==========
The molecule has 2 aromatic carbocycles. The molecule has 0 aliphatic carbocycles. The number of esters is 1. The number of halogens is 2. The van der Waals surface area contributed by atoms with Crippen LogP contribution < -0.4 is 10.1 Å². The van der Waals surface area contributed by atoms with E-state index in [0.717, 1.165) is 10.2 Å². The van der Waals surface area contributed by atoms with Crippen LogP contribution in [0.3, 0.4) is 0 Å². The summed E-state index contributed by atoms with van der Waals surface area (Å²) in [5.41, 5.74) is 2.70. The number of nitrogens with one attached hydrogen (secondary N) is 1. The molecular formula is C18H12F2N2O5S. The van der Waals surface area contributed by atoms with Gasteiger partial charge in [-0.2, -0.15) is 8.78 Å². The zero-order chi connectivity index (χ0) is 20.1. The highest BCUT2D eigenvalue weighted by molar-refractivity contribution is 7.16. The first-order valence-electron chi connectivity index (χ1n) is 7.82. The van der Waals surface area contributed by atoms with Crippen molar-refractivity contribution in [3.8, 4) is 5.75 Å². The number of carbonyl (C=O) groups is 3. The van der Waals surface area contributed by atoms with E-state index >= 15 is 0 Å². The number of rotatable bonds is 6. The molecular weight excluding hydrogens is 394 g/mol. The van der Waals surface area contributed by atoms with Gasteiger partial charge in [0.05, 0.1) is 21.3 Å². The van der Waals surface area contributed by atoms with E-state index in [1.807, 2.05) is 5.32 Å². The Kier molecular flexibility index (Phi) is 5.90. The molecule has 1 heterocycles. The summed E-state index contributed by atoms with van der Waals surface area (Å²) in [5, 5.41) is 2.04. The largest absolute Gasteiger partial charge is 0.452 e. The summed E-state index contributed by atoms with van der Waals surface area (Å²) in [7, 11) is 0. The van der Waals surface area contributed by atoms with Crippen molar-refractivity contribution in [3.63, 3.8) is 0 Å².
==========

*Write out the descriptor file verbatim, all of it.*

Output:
The molecule has 2 aromatic carbocycles. The molecule has 0 aliphatic carbocycles. The number of esters is 1. The number of halogens is 2. The van der Waals surface area contributed by atoms with Crippen LogP contribution < -0.4 is 10.1 Å². The van der Waals surface area contributed by atoms with E-state index in [0.717, 1.165) is 10.2 Å². The van der Waals surface area contributed by atoms with Crippen LogP contribution in [0.3, 0.4) is 0 Å². The summed E-state index contributed by atoms with van der Waals surface area (Å²) in [5.41, 5.74) is 2.70. The number of nitrogens with one attached hydrogen (secondary N) is 1. The molecular formula is C18H12F2N2O5S. The van der Waals surface area contributed by atoms with Gasteiger partial charge in [-0.2, -0.15) is 8.78 Å². The zero-order chi connectivity index (χ0) is 20.1. The highest BCUT2D eigenvalue weighted by molar-refractivity contribution is 7.16. The first-order valence-electron chi connectivity index (χ1n) is 7.82. The van der Waals surface area contributed by atoms with Crippen molar-refractivity contribution in [3.8, 4) is 5.75 Å². The number of carbonyl (C=O) groups is 3. The van der Waals surface area contributed by atoms with E-state index >= 15 is 0 Å². The number of rotatable bonds is 6. The molecular weight excluding hydrogens is 394 g/mol. The van der Waals surface area contributed by atoms with Gasteiger partial charge in [0.05, 0.1) is 21.3 Å². The van der Waals surface area contributed by atoms with E-state index in [1.807, 2.05) is 5.32 Å². The Kier molecular flexibility index (Phi) is 5.90. The molecule has 1 heterocycles. The summed E-state index contributed by atoms with van der Waals surface area (Å²) in [5, 5.41) is 2.04. The largest absolute Gasteiger partial charge is 0.452 e. The summed E-state index contributed by atoms with van der Waals surface area (Å²) in [7, 11) is 0. The van der Waals surface area contributed by atoms with Crippen molar-refractivity contribution in [3.63, 3.8) is 0 Å².